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Iron Will

While William Clark is best known for the expedition he made with Meriwether Lewis, his later life was as historic and more consequential

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Dozens of books about Lewis and other members of the Lewis and Clark expedition—Sacagawea, John Colter, the slave, York, even Lewis’ dog, Seaman—have been written. Stephen Ambrose’s 1996 biography of Lewis, Undaunted Courage, ends with Lewis’ suicide in 1809. Yet, surprisingly, no full-length biography of William Clark has ever been published. One reason may be the duration of Clark’s public life. Contrary to F. Scott Fitzgerald’s observation that “there are no second acts in American lives,” Clark’s post-expedition contributions to Western history are so significant that his name might well be better known had he never gone to the Pacific with Lewis. Today, as the Lewis and Clark bicentennial approaches (2003-2006), new evidence about his personal qualities is emerging, most recently in James Holmberg’s Dear Brother, a collection of recently unearthed letters between Clark and his eldest brother, Jonathan.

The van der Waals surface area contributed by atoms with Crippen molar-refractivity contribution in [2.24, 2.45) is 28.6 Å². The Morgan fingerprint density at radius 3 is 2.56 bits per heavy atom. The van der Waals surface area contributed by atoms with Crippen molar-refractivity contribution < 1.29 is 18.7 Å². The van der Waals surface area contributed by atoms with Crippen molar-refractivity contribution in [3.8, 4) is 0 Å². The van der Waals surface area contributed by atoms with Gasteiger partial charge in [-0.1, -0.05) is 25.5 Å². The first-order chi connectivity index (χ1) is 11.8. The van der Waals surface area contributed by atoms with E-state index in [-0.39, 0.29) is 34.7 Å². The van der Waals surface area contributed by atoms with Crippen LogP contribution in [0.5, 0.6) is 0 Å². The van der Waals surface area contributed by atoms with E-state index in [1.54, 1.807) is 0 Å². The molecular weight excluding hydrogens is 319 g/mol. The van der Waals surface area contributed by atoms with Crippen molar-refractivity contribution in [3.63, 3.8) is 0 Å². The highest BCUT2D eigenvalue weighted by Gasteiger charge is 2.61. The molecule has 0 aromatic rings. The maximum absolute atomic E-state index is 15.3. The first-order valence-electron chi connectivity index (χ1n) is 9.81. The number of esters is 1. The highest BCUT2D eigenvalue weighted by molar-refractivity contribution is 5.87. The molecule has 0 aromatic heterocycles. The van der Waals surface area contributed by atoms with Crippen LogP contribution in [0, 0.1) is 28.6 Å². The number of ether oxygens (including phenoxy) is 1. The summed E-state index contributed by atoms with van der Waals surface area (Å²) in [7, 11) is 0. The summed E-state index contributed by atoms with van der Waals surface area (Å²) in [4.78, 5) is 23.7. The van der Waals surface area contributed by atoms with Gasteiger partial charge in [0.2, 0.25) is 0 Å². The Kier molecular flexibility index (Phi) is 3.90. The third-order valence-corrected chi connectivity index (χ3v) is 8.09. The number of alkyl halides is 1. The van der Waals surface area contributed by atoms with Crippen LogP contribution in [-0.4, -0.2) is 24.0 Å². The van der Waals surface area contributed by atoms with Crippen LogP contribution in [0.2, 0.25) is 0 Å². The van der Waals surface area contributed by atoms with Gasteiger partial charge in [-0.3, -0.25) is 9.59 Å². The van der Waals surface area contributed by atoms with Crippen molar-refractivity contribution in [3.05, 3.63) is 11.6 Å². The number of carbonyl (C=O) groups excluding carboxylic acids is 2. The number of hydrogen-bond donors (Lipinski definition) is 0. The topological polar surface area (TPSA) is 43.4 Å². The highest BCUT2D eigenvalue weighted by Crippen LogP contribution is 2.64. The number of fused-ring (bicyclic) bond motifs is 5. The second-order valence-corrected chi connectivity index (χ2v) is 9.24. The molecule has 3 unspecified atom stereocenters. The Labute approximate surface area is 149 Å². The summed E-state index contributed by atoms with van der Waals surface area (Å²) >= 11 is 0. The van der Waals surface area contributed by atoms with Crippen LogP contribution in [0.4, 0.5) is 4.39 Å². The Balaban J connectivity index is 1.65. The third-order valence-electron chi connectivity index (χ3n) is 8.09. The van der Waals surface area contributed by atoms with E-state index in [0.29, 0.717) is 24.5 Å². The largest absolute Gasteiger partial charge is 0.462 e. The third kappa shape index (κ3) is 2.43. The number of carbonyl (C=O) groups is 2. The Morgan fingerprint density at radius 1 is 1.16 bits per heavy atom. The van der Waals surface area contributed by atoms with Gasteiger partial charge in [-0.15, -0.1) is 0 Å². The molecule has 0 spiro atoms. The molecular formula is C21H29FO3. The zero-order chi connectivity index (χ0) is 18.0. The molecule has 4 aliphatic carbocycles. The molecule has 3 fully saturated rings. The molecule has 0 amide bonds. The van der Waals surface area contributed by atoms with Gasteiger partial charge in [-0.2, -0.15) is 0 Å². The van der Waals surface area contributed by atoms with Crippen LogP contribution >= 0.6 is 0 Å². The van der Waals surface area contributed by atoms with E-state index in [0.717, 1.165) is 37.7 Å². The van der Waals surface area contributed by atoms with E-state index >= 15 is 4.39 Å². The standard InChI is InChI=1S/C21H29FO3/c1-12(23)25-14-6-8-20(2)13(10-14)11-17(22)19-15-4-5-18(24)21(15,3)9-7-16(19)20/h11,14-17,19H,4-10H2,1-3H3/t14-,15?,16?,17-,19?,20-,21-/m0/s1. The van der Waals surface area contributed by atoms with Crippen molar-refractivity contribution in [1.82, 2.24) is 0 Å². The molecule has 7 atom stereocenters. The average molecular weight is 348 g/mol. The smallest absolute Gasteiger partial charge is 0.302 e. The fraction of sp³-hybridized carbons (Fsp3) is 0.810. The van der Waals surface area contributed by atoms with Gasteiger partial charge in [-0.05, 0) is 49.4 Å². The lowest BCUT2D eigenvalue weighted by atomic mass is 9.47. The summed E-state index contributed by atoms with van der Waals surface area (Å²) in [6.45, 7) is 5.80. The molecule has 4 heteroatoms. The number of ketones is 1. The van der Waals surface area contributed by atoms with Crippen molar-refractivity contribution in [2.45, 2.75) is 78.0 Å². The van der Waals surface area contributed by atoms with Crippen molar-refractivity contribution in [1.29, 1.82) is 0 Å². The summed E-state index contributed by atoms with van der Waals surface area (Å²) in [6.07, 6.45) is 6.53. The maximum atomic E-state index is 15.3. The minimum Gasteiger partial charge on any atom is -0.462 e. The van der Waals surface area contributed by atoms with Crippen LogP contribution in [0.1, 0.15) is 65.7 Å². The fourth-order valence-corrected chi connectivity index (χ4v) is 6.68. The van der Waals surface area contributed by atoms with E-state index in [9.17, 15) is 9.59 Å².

For 30 years after the expedition, William Clark ranked as the leading federal official in the West, the point man for six Presidents, from Jefferson to Van Buren, who trusted him with protecting American interests on territory bitterly contested by both Britain and Spain. At the same time, Clark was also the one white man that Indians on both sides of the Mississippi thought they could trust. Yet his treaties would extinguish Indian rights to millions of acres on either side of the Mississippi.


It is Clark’s role in the removal of Native Americans that so discomforts us today—and may contribute to the reluctance of biographers to tell his story. And unlike the triumph of the expedition, the story of white and Indian relations is messy. Were Clark’s post-expedition efforts well-meaning attempts to save native peoples who would have been more tragically pushed aside by the encroaching white culture? Or was he the agent for land-hungry Americans who thought nothing of cheating Indians? Or was the truth somewhere else? Did Clark embody all the ambivalences and contradictions of his time in matters of race and country?


The record is clear that Clark’s efforts to reconcile the clashing interests of Indians, westward moving settlers and the federal government consumed—and profoundly disappointed—him. The record is equally clear that those efforts led to an overwhelming tragedy: the forced relocation of tens of thousands of Indians from their homes in the East and South, across the Mississippi to lands in Oklahoma and Kansas.


At the time of portage Des Sioux, St. Louis was still a remote settlement of some 2,000 people, perched like an early-day Beirut on the edge of the continent’s most contested lands. It was the only non-Indian town of any substance west of the Mississippi. Americans, English, Spanish and Russians all competed for the loyalties of 100,000 Indians, who were the main suppliers for the fur trade, the bubble of its day. The steady supply of furs depended on peace with the Indians.



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